Global auto giant General Motors (GM) reported much better than expected first quarter results earlier last week. Revenue, though down 2% year-over-year at $36.9 billion, easily exceeded consensus expectations. Earnings per share, adjusted for one-time items, fell 28% year-over-year to $0.67, which was also far stronger than anticipated. Automotive free cash flow wasn't incredibly strong, turning to a negative $1.3 billion.(click to enlarge)
Not surprisingly, North America was among the standout performers at GM, driven by market share gains. Both Cadillac and Buick were fantastic in the United States, with sales growing 38% and 28%, respectively. We think the brands have done a spectacular job fighting back against the strong performance of the likes of Audi and BMW with strong marketing and vehicle quality. However, the above chart (Image Source: GM Q1 2013 Investor Presentation) shows that GM is spending far greater than the industry norm on incentive spending. This explains why sales have been strong, but it also accounts for why earnings in North America fell $200 million year-over-year. Since GM is fairly healthy financially, increased incentive spending may continue, but it speaks to the fact that GM's product trails other firms' in terms of desirability.
GM attempted to blame the rise in incentive spending on the refresh of the Chevrolet Silverado and GMC Sierra. Even so, we believe the Ford F-Series (F) is simply crushing the pickup market at this point, thanks to its superior product offering. The new GM full-sized pickups will need to demonstrate improved fuel efficiency and performance to recapture share from Ford.
The other standout at GM was China, where the company has captured 15.2% market share. Adjusted EBIT was flat in the International Operations segment at $500 million due to weak South American performance, but the firm is doing a much better job executing in China than its American peers, as well as Toyota (TM). It is no secret that one day the Chinese market could dwarf the US in terms of total size, and GM looks like it could be a huge winner. Currently, GM's Chinese joint-venture is posting a strong operating margin of 11.7% during the most recent quarter.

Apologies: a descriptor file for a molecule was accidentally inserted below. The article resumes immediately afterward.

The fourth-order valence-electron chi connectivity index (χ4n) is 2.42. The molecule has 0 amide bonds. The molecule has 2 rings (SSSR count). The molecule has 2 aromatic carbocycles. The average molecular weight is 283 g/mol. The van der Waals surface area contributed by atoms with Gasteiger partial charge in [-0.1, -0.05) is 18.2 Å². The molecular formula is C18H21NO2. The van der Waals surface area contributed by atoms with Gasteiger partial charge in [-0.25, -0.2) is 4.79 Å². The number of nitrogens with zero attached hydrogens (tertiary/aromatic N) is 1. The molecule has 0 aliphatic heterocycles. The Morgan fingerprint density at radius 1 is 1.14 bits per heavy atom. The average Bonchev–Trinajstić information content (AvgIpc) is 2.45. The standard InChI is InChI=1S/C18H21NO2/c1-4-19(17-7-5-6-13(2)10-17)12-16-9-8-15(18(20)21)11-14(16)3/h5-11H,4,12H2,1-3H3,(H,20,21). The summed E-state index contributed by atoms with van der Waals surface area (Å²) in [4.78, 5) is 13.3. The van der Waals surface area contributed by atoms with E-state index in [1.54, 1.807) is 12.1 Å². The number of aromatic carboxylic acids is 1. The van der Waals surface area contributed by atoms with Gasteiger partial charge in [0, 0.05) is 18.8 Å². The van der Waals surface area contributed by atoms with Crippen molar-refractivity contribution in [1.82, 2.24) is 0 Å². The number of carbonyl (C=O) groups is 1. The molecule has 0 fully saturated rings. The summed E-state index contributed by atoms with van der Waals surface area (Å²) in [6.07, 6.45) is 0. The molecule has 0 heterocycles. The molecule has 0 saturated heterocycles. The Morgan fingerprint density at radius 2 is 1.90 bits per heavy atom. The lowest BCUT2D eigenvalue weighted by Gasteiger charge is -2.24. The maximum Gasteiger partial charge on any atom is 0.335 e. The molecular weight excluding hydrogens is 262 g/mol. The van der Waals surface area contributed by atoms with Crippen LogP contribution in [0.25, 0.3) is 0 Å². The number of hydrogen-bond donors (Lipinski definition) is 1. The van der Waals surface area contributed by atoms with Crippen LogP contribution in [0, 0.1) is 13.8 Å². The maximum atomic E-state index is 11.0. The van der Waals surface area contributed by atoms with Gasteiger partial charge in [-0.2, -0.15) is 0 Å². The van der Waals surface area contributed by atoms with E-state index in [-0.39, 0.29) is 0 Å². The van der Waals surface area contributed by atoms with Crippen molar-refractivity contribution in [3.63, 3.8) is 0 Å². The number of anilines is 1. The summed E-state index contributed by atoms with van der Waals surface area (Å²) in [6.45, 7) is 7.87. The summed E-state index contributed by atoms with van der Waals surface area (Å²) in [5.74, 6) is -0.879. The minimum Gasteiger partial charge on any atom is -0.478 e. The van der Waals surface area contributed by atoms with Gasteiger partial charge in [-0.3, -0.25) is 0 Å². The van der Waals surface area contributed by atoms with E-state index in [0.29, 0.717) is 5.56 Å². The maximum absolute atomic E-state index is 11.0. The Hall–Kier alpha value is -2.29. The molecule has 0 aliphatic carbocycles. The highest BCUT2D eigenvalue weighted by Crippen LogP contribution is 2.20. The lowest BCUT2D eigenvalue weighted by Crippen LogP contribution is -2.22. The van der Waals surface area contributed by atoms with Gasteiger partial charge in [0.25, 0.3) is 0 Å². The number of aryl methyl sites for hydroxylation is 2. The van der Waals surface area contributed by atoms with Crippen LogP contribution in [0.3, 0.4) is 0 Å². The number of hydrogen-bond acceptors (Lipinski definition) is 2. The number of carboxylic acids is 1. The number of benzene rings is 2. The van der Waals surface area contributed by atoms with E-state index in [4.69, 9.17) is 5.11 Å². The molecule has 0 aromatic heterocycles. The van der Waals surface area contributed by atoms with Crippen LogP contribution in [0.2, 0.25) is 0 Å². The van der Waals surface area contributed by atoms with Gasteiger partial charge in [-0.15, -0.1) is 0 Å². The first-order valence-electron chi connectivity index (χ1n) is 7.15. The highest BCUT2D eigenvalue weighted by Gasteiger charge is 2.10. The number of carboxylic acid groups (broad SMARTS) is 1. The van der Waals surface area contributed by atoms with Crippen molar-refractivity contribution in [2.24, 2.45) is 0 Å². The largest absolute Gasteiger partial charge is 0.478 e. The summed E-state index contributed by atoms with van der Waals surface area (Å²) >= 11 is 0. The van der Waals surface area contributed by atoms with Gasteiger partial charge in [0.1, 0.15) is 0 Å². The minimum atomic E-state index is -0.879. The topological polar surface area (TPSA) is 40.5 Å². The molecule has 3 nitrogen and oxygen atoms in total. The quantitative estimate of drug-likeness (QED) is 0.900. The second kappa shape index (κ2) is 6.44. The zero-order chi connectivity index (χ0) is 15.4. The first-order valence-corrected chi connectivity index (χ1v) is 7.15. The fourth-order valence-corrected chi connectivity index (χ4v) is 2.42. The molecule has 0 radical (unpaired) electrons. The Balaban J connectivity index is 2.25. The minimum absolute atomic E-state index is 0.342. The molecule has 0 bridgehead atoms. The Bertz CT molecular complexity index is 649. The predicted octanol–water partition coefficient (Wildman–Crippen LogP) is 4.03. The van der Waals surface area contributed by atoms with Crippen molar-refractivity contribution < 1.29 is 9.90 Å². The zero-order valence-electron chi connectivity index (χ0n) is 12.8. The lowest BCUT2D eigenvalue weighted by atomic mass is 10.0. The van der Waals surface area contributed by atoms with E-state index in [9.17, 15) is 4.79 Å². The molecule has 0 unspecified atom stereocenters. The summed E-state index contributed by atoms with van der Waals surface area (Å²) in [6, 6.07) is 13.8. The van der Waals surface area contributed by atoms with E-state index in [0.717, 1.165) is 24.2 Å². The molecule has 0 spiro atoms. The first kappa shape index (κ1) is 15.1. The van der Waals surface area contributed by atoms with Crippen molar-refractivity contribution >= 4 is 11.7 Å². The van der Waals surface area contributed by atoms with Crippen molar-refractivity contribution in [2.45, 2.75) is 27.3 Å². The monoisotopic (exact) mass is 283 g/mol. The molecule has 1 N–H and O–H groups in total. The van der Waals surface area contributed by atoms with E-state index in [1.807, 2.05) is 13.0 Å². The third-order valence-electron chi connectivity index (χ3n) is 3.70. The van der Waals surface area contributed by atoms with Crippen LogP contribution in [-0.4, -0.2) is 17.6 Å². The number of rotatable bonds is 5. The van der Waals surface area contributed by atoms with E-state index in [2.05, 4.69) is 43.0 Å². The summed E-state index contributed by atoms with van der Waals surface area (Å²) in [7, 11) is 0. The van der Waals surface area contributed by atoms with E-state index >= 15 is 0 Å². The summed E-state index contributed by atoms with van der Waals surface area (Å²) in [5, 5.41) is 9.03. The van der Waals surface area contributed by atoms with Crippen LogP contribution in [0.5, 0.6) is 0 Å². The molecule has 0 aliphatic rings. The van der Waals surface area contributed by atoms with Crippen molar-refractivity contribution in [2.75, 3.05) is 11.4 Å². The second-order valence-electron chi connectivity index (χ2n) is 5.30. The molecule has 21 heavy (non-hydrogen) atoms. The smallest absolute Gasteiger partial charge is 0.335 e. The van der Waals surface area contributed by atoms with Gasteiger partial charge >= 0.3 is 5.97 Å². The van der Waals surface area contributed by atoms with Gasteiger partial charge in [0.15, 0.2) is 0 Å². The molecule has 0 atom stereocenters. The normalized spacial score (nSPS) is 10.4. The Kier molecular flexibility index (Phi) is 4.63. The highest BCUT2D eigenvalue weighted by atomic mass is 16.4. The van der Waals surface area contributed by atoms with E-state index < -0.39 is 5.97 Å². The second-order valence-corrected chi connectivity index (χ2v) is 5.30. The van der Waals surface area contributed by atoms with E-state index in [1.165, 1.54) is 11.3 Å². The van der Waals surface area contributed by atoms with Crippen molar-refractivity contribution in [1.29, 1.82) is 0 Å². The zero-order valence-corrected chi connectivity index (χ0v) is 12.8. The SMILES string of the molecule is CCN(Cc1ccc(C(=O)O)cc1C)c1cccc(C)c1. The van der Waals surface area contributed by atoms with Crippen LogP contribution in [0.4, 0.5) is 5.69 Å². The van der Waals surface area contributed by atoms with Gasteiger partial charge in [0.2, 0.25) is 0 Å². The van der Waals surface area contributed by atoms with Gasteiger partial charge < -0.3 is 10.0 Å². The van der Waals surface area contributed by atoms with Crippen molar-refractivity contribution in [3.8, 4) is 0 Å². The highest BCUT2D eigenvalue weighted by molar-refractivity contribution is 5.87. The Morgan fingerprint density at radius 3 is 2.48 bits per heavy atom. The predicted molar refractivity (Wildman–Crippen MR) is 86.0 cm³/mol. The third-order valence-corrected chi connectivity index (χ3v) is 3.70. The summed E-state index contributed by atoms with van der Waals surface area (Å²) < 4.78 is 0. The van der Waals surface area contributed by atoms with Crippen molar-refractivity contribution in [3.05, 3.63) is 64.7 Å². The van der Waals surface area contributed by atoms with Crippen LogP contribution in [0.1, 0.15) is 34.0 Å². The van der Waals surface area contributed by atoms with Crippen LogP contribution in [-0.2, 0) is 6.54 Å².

While it's hard to call a $200 million loss in any geographic segment a positive, we were pleasantly surprised by results in Europe. This means the firm's loss actually improved $100 million year-over-year even as revenue was $500 million lighter. Management noted that cost timing helped boost results, but we think the firm is doing a solid job containing costs and avoiding flooding dealer supplies.
Financing arms are often ignored, but GM provided some interesting commentary on its financing operations (shown above). Not surprisingly, GM lends more money to subprime buyers than its peers, but that's largely due to its low-end product mix at Chevrolet, in our view. As Valuentum followers know, we also don't dislike subprime auto loans, since default rates tend to be relatively low. Subprime lending, combined with an increase in leases, could add a nice boost to GM's profitability. Though earnings were basically flat with a year ago, we think the increases in leases will help boost profitability in the next few years.
Overall, we thought GM's quarter was encouraging, though we think the firm's North American business success is slightly overrated. GM spends more than its peers on incentives and still underperforms its peers. However, the firm has done a fantastic job of mitigating losses in Europe, and China remains a key driver of potential long-term growth. Overall, we think shares of the auto giant look fairly valued, and we prefer Ford, which we hold in the portfolio of our Best Ideas Newsletter.
Additional disclosure: F is included in the portfolio of our Best Ideas Newsletter.